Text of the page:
Remember those childhood days of playing chef, when we used to pick up plastic fruit with a toy spatula and serve it up to our parents?
For many of us, now that we’ve grown up and traded the toy kitchens for real ones, that childhood pastime has become an actual pursuit, with the possibility of even earning extra income from it.
Home-based bakeries and meal deliveries are springing up everywhere, spurred by the new normal of ordering takeout instead of dining at restaurants. These are operated by aspiring bakers and chefs, whose kitchens are no longer merely a space to prepare meals, but a springboard for their hopes and dreams.
For many, it’s a natural next step to think of turning their passion into a business, especially when their food has received lavish praise from friends and family. “It happens a lot during Chinese New Year,” says Adeline, a housewife who loves to bake. “Relatives will say that your pineapple tarts are so good, you should sell them.”
For Luke and Elgin of Japanese home-based restaurant Mikkame, it was a love of sharing food that inspired them to start their own business. “We have always found great contentment in having family and friends come over to our home and having meals prepared for them, and friends would comment that they would gladly pay for such a meal outside,” shares Luke.
It’s a great way to bring in extra income, especially when you don’t need much to start and there’s no rent involved. Too tired this week? Take a break from orders. Want to introduce a new menu item? Snap a few photos and put them on Instagram. The low overheads and flexible schedule of running a home-based business, as opposed to running a shopfront, make the former an attractive option.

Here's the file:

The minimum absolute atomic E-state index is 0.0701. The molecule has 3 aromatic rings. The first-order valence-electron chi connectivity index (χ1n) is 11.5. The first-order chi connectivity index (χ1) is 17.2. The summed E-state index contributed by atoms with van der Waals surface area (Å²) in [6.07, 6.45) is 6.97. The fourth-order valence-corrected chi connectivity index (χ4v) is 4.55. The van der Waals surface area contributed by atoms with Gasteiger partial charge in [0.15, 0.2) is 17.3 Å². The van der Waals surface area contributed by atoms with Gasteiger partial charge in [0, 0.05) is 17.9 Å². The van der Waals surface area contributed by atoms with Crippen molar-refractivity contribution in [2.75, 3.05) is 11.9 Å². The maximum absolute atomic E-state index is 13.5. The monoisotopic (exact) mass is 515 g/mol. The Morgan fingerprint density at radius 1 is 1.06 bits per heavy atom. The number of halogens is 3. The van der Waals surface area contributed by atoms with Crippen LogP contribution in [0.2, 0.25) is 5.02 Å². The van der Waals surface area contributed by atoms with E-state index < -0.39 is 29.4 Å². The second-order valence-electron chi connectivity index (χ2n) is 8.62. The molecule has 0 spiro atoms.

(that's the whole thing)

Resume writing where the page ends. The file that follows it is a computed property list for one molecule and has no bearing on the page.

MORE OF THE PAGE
Operating from home gives you the space to take baby steps, too. “It’s helped us fine-tune many aspects of the business process, [such as] customer engagement and personal management,” shares Luke.
It does take some business sense, though, plus a sprinkle of social media savvy. You’ll definitely need great photos that bring out the colour and texture of your creations, especially when visuals are the only thing the customer has to go on. Learning how to style your food, whether with botanicals or a pretty place setting, is also vital for making it appealing to the customer. You’ll also need to have a robust order system in place, as well as a trusted courier that can deliver your food without letting it get cold or jostling the presentation.
It might not be easy, but those who have started their business say it pays off. “The fulfilment and improvement were worth the strain,” says Luke. And as every great entrepreneur knows, it’s the journey itself that’s the most important – a journey that begins for the chef from the very first moment he picks up that toy spatula.